This year, Grammy-winning singer, songwriter and record producer Justin Timberlake agreed to sell its music catalog to Hipgnosis Song Management, a UK-based company backed by Stephen Schwarzman’s private equity giant Blackstone.
The deal includes copyrights to approximately 200 songs written or co-written by the former boy band pin-up, including hits like “Can’t Stop the Feeling” and “Mirrors.” The deal was valued at around $100 million, according to sources cited by The Wall Street Journal. (Timberlake is an excellent example of solo artists who have been more successful than their bands.)
The Timberlake deal is part of a trend with highly successful recording artists, estates of deceased stars or record labels giving up their intellectual property rights for huge payouts. These so-called publishing acquisitions have been around forever, but they’ve grown in popularity thanks to music streaming subscription services and new technologies that make it easier and cheaper to collect royalties globally, according to Billboard. Insights. (These are the #1 most successful artists.)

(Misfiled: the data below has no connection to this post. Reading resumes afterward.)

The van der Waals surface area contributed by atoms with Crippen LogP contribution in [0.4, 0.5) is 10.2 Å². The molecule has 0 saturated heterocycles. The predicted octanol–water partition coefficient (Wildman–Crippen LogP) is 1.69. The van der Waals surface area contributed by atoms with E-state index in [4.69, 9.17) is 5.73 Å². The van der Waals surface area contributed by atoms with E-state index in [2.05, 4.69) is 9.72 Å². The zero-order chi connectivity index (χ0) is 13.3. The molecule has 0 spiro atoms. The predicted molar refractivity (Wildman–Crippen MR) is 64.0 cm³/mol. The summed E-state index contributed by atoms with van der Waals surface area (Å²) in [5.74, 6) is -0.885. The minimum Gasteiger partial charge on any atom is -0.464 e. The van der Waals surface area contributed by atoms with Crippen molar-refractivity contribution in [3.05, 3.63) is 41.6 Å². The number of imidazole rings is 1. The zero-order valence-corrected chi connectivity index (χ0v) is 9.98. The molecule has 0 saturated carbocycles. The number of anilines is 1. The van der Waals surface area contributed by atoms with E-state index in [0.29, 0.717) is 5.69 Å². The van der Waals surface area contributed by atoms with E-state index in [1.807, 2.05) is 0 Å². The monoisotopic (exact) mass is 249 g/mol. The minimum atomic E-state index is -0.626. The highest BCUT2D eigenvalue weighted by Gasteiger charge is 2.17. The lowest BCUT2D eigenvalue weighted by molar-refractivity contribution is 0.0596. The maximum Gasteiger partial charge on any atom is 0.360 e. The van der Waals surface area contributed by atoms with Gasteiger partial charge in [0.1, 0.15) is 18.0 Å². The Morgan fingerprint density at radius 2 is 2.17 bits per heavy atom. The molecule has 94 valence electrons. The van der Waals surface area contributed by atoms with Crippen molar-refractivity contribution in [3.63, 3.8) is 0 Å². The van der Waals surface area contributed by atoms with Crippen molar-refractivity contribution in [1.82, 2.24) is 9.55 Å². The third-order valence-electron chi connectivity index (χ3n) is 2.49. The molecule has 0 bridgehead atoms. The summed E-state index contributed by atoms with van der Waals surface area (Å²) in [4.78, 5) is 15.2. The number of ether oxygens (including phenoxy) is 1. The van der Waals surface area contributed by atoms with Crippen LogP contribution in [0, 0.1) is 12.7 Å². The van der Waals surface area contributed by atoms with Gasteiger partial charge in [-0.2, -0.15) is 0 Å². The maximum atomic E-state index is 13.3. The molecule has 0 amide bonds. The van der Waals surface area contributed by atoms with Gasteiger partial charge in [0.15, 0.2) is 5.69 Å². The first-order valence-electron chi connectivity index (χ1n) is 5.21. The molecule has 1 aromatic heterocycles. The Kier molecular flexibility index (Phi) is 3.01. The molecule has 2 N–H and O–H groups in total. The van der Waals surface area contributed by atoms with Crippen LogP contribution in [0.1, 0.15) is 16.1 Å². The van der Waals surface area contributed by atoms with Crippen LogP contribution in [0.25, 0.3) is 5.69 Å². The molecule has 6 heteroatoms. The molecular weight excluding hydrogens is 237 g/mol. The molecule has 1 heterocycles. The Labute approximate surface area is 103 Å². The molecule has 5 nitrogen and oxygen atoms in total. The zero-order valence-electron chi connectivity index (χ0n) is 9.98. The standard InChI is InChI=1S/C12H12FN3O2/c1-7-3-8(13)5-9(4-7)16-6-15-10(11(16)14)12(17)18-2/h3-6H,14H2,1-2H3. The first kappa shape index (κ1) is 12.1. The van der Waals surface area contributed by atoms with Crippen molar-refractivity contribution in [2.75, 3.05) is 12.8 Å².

To determine the most valuable song catalogs, 24/7 Tempo looked at data on song catalog sales and ratings of Variety, Billboard, Forbes, and other sources. Songbooks have been ranked by published purchase value of a disclosed songbook sale, estimated value of an undisclosed songbook sale, or current valuation of a songbook of songs from an industry source. Only songbooks with available value estimates were included.
And some of these transactions involve large sums of money. In fact, Timberlake’s $100 million deal only sits in the median of the 35 most expensive music catalogs ever sold. Artists like New Orleans-born rapper Lil Wayne, Scottish DJ Calvin Harris and Las Vegas pop rockers Imagine Dragons have all sold their catalogs around the same price.
Click here to see the most valuable song catalogs
Catalogs by Barry Manilow, Mötley Crüe and Prince sold for over $100 million, while music by Bob Marely, James Brown and Tina Turner sold for less.
Other deals range from $25 million for music rights owned by Robbie Robertson, the 78-year-old former guitarist and songwriter of The Band, to half a billion dollars for Bruce songbooks Springsteen, John Lennon and Paul McCarthy. Seven of the deals on this list closed at $300 million or more.